The ostrich opened its puppet like beak wide enough to deep-throat a grapefruit, stuck out its tongue, made to yawn, but instead shat a big load that splattered upon my boots. Appearing satisfied with this move, it rejoined its jowls together, cocked its head to the side, and stared me down with its ping pong eye. Fluttered its two inch eyelashes at me like a satiated hussy, it then turned and strode off to rejoin its reptilian necked brethren who were being hand fed by a group of giggling tourists. No sooner than I had the chance to examine the damage to my recently soiled boots another ostrich ran over and gobbled up the entire pile which laid nearby.
I took a picture of an ostrich eating another ostrich’s feces. Perhaps it’s time to find a real job.
I thought that my two year old daughter would enjoy going out to the Granja de Avestruces, 7km outside of Villa de Leyva, to find out what ostriches are, poke them or something, have an educational experience. As it turned out, she did. She laughed as the ostriches snaked their necks around and pecked at her little hands. No, we did not spend money to feed them like the other tourists. It just seemed far too strange to me to pay to feed someone else’s animals.
“Shouldn’t the owner pay to feed them himself?” I half way snarled to my wife.
“It is for the experience of feeding an ostrich,” she fully snarled back.
I decided to one up the tourists and make an offering of an entire two year old instead. They pecked at her little arms and hands, she would pull them back and sqeal, laugh, and then bait the beasts yet again.
My initial interactions at the ostrich farm turned me a touch sour to the whole endeavor — the entance fee was double what we expected it to be, the lady selling tickets hesitated to return my change. Being shoved into a tour and forced into a dark room to watch a forty minute video on the majesty of the ostrich did not help my cause. Like a pouty child I don’t like other people telling me what to do — especially when I have to pay for it. “How can anyone like being lead around like a gaggle of dumb cows on parade?” I whined.
From the description of this place I thought I could just walk around at leisure, checking out some ostriches. I did not know that I was to be in for a course in Ostrich 101. I watched the video and complained, “I came in to see some ostriches, why would I want to watch a video of ostriches when the real ones are running around right outside?” I could watch a movie about ostriches in frigid Harbin without even having to pay an admission fee. My wife flashed me a look, and I knew I was in need of what so many mother’s in my country would call an “attitude adjustment.”
I thought of what my wife told cranky Petra as we were walking to the ostrich farm. As she kicked and whined in the Ergo, yelling, “I don’t want to see the things!” (meaning the ostriches) my wife told her:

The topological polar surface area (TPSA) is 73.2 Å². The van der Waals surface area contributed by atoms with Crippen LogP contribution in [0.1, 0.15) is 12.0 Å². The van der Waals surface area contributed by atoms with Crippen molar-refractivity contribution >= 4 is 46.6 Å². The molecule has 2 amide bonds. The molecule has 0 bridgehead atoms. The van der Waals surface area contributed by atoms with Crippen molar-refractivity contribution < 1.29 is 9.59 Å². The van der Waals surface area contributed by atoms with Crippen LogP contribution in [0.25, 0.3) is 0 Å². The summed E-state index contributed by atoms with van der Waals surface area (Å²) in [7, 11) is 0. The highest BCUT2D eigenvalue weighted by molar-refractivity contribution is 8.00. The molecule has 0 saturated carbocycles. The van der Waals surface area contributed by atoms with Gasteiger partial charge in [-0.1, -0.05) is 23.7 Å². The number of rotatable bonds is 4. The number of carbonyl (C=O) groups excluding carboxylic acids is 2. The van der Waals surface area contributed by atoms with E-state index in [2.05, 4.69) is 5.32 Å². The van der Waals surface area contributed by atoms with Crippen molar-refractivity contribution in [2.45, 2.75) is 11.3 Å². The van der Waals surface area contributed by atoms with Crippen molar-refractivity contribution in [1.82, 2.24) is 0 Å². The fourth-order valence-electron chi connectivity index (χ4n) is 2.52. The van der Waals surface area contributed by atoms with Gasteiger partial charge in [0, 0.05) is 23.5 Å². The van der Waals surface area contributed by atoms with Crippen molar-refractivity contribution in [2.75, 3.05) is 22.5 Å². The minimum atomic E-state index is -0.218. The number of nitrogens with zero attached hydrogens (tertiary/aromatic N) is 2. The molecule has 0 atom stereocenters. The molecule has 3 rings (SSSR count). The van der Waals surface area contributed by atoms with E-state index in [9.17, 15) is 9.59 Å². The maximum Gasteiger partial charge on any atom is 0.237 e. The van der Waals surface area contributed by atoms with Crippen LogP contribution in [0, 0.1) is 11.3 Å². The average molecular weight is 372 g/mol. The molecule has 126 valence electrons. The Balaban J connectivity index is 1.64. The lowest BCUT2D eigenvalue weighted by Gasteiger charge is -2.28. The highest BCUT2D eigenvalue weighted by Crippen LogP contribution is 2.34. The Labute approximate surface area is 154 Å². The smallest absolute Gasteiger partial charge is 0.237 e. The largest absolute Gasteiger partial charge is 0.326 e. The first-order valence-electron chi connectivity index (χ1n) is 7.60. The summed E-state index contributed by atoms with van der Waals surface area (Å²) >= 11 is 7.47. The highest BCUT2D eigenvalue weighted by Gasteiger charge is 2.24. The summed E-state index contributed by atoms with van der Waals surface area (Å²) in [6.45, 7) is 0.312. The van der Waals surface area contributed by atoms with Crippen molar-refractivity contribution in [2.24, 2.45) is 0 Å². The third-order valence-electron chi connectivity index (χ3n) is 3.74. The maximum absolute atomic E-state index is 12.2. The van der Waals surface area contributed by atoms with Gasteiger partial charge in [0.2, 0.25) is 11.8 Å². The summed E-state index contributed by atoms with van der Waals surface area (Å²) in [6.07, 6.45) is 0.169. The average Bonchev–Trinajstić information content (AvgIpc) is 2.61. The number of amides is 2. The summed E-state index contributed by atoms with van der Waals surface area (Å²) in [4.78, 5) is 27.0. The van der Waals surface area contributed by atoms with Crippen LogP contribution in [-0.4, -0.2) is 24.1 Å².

“Petra, it’s your choice, you can be happy or you can be sad.” Petra understood.
“Happy,” she said.
“Then sing a song.”
Vamos aya, vamos todo aya, vamos por la granja, la Granja de Avestruces.
Giving it a try, I took out my notebook and wrote down snippets from the incredible edible ostrich movie:
Ostrich parts can be used for cornea and tendon transplants.
Ostriches are the only birds with two toes.
Ostriches are the world’s heaviest birds.
They have stupid wings that don’t work.
You can eat ostriches, and they taste good.
One ostrich egg = 24 chicken eggs.
The tour group was then lead outside and handed a empty ostrich egg to pass around. We then looked at a poster of an ostrich giving birth. For ten minutes the guide talked about the finer points of ostrich birth. On the poster was a close up shot the size of a man’s chest of an ostrich cunt — or whatever they lay eggs with — being stretched to full capacity by a half way passed egg. With my eyes firmly transfixed on the half way inside out birthing part by order of the guide, I realized that it was my choice:
I could be happy or sad. Looking at photos of birthing ostriches does not generally make me happy. I walked away to see the real ostriches I paid to see.
I got shit splattered upon my boots, but so be it. Watching my kid laugh and laugh as she pet the long necked bulbous bodied beasties, was enough to make me smile too. I looked at the ostriches. I had never been so close to such an animal before. “Strange,” I kept saying to myself. I was now thinking like I should have been: like a tourist looking upon something strange that they never seen before, photographing it. Digging the experience, I began making the most of my place and position. I was now having fun — shitty boots and all.
Perhaps the most important lesson in travel is to develop strategies to consistently grasp your surroundings and make the most of whatever situation you find yourself in: whether that be hunting armadillo in the bush, or taking the crocodile tour in Ventanilla, interviewing cock fighters, or being lead around like a dumb cow of a tourist. This strategy takes a lifetime to develop fully, but the constantly changing kaleidoscope of experience, emotions, people, and situations that is inherent to travel provides a lot of opportunity to practice this subtle art of life.
I stopped a mood, opened my ears, and learned more about ostriches that I ever dreamed that I would. Though I did not find out why these strange animals seemingly delight in eating each other’s shit, I did take away more than a curmugeon’s fare for the experience. I also found 21,000 pesos — more than the admission fee to the ostrich farm — laying in the road on the walk back to Villa de Leyva.
“It’s your choice: you can be happy or you can be sad.”